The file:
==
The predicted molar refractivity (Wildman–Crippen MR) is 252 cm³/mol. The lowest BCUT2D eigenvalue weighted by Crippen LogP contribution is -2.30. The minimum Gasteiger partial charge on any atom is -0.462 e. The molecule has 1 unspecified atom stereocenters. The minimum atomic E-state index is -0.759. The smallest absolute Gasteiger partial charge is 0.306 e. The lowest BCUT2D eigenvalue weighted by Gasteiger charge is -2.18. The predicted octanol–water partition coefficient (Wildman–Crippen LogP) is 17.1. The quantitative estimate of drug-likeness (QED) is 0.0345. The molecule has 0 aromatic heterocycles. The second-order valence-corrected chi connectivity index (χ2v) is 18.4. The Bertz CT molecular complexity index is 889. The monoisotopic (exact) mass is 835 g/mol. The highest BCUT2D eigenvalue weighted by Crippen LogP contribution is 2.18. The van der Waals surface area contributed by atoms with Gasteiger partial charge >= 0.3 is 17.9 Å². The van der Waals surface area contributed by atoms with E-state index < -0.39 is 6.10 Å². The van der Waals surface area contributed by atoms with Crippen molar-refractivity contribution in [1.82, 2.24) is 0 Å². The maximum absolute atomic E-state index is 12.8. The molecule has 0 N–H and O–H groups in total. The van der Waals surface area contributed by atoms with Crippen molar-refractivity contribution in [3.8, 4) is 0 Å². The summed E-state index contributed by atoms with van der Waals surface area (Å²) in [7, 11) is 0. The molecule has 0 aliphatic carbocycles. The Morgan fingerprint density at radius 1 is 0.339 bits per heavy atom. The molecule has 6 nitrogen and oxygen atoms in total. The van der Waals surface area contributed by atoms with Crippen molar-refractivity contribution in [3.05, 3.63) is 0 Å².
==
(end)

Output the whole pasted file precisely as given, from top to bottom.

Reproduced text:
The predicted molar refractivity (Wildman–Crippen MR) is 252 cm³/mol. The lowest BCUT2D eigenvalue weighted by Crippen LogP contribution is -2.30. The minimum Gasteiger partial charge on any atom is -0.462 e. The molecule has 1 unspecified atom stereocenters. The minimum atomic E-state index is -0.759. The smallest absolute Gasteiger partial charge is 0.306 e. The lowest BCUT2D eigenvalue weighted by Gasteiger charge is -2.18. The predicted octanol–water partition coefficient (Wildman–Crippen LogP) is 17.1. The quantitative estimate of drug-likeness (QED) is 0.0345. The molecule has 0 aromatic heterocycles. The second-order valence-corrected chi connectivity index (χ2v) is 18.4. The Bertz CT molecular complexity index is 889. The monoisotopic (exact) mass is 835 g/mol. The highest BCUT2D eigenvalue weighted by Crippen LogP contribution is 2.18. The van der Waals surface area contributed by atoms with Gasteiger partial charge >= 0.3 is 17.9 Å². The van der Waals surface area contributed by atoms with E-state index < -0.39 is 6.10 Å². The van der Waals surface area contributed by atoms with Crippen molar-refractivity contribution in [1.82, 2.24) is 0 Å². The maximum absolute atomic E-state index is 12.8. The molecule has 0 N–H and O–H groups in total. The van der Waals surface area contributed by atoms with Crippen molar-refractivity contribution in [3.8, 4) is 0 Å². The summed E-state index contributed by atoms with van der Waals surface area (Å²) in [7, 11) is 0. The molecule has 0 aliphatic carbocycles. The Morgan fingerprint density at radius 1 is 0.339 bits per heavy atom. The molecule has 6 nitrogen and oxygen atoms in total. The van der Waals surface area contributed by atoms with Crippen molar-refractivity contribution in [3.05, 3.63) is 0 Å².